The alternative approach to the population problem I am proposing here can be called an eco-socialist one. Parallel to our criticism of imperialism and capitalism, and parallel to our demand that the economies of the North must shrink, we must also demand and support an active policy for stopping population growth – everywhere in the world where it is still taking place. For, if only the economies of the North shrink, that would not automatically lead to, e.g., the stopping of soil erosion in the South, Of course, many things have to be done to solve the various problems of the South. But stopping the population growth is one of the most important of such things. The peoples of the South should do that in their own interest and before they can make a revolution.
    The main reason for the failure or inadequacy of the various hitherto implemented population control programmes are known. To be sure, there are social, cultural and emotional reasons that made the acceptance of such programmes difficult. But these difficulties were not insurmountable. Insurmountable has been actually only the private economic rationality, the fact that for the poor, children – in most cases only sons – are assets and the only old-age security. It is insurmountable, because it is connected with the instinct of self-preservation. Mahmood Mamdani's study of the Indian village Manupur undertaken in the wake of the total failure of an intensive family planning programme bears testimony to the strength of this private economic rationality. Mamdani wrote:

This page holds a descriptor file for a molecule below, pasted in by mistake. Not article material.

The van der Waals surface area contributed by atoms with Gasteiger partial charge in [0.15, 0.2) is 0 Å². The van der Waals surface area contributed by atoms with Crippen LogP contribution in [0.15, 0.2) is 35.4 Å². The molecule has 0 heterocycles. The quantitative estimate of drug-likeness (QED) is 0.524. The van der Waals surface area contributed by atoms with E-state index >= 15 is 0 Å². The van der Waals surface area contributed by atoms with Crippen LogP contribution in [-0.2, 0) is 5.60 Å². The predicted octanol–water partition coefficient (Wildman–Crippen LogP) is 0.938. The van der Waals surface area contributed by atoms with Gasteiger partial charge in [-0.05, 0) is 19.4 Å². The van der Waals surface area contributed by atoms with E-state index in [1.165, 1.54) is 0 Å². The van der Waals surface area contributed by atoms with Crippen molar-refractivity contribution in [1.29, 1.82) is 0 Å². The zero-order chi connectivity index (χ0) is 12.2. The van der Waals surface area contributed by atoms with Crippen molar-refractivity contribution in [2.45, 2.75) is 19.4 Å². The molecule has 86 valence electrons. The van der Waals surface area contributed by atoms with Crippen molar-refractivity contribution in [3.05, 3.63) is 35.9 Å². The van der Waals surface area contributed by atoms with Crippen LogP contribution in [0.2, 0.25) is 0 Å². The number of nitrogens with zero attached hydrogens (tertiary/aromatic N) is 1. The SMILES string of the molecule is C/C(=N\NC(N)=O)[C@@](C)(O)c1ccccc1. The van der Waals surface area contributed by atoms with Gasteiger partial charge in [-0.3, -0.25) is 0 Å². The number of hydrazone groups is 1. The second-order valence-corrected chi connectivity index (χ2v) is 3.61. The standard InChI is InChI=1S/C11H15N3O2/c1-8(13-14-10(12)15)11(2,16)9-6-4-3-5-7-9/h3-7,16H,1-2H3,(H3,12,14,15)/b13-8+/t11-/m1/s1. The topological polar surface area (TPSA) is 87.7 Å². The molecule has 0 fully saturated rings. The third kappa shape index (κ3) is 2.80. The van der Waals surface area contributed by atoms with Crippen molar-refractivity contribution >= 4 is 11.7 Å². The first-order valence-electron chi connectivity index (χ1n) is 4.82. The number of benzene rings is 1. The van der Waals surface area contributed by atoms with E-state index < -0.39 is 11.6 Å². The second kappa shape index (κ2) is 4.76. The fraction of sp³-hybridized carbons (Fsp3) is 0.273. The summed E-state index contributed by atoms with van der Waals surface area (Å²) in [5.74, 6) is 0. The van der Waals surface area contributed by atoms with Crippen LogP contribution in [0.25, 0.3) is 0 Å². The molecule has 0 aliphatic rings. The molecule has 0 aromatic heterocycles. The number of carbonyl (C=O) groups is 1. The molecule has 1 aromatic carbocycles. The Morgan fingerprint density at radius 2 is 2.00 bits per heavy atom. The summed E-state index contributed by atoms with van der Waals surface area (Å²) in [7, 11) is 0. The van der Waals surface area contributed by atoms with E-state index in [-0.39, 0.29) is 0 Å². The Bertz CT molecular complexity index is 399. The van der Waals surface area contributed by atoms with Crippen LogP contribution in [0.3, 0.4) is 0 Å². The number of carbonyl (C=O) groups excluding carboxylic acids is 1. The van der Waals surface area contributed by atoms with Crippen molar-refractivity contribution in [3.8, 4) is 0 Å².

"No programme would have succeeded, because birth control contradicted the vital interests of the majority of the villagers. To practise contraception would have meant to wilfully court economic disaster."23

For many farmers of Manupur, the private economic rationality went beyond old-age security. Some saw in their children cheap farm labourers who "worked like donkeys" for just board and lodging. Hired labourers would have demanded more. Some saw in their sons who could get Jobs elsewhere a source of prosperity, for the sons respectfully remitted their surplus to the father. In both cases, the children were exploited by the parents. This process could/can go on as long as it was/is possible for the children to produce a surplus which the father could/can appropriate. And this was possible in India in the period 1954–1972 covered by Mamdani. That was the period of rapid economic growth; it brought prosperity to many. Sons of poor farmers could find Jobs in towns.